We all have more time with our horses. Field maintenance is easier, harrowing in manure and mulching are time and cost-effective ways of getting the best out of our land and have eliminated our need for fertilisers and sprays.
But best of all, we have time and time again turned horses around that were living miserable, isolated, food-deprived lives. The peri laminitics and IR/EMS horses, previously condemned to tiny solitary paddocks of mud, or long lonely hours in a stable with a tiny soaked haynet, have thrived and blossomed when they have come to us.
The Equicentral System works with the horse, body and mind, and our thriving business with a year-round waiting list is a testament to its performance.
I will leave you with a testimonial from a client (still with us) who came to our door because she was so devastated at how her horse was being forced to live in order to survive in his environment.
Max has been mine since he was rising four and today he turns 14. Our time together has been punctuated with one outbreak of stealth laminitis (2011), serial acute hoof abscesses (2011/12) and a constant battle with regional obesity.
In 2012, blood tests confirmed insulin resistance and borderline ACTH (aka Cushing’s/PPID). Management on previous yards was mainly limited to the sorry options of solitary confinement in bare paddocks, confined to a box with soaked hay pillows, or strip grazing.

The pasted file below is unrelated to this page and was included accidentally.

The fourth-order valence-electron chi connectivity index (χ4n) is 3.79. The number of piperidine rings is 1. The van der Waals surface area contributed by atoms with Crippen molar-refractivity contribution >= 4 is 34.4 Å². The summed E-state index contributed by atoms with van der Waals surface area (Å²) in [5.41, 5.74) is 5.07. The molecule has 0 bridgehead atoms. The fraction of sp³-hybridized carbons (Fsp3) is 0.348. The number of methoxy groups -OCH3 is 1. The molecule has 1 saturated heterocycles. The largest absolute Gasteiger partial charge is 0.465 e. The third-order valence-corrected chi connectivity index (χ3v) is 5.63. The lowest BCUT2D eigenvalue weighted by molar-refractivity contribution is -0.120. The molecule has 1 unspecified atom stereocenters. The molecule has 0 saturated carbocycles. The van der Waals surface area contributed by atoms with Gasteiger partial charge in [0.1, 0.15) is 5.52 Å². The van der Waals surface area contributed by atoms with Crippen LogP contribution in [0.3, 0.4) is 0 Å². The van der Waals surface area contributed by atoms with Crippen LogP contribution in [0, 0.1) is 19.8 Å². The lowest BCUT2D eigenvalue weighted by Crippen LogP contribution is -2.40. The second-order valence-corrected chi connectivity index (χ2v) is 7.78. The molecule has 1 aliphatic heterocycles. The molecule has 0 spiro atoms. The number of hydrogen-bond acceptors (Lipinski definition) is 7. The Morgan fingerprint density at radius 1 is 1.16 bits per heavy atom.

Not ideal and I knew it. Stress has also always been a trigger for Max, so while trying to manage his intake and movement for his physical well-being in difficult circumstances, I was also struggling to keep his mental well-being sound.
Last year, we found Puckshott Farm. We went from carefully measured feeds with supplements and intense micro management to 24/7 turn out with all-hours access to grass, roaming, hay/haylage on tap, topped up with bountiful feeds of carob, coconut and muesli with no supplements.
With good advice on feeds and excellent field management our wonderful herd wanders over terrain purposely designed to encourage movement and strong, healthy hooves.
Max found his balance quite quickly. Within months, despite eating more than I would ever have dared to allow in the past, Max transformed into a fat-pad free, healthy and happy horse among other happy horses.
In less than a year, the weight tape indicated that he had lost circa 60kg!
Max is now sound physically and mentally, my vet is delighted (and slightly astounded) at the physical change in him, and I am beyond thrilled to finally give my best mate the life I wanted and intended for him.
All that complicated, time-consuming stuff I was doing for years that kept him stable (and stabled) resulted in heartache. What finally worked was not complicated. I let Max be a horse in the nearest thing to a natural life a domesticated horse can hope to have, Max answered with robust health. Now we’re more about the fun and less about the worry. Happy birthday, Max!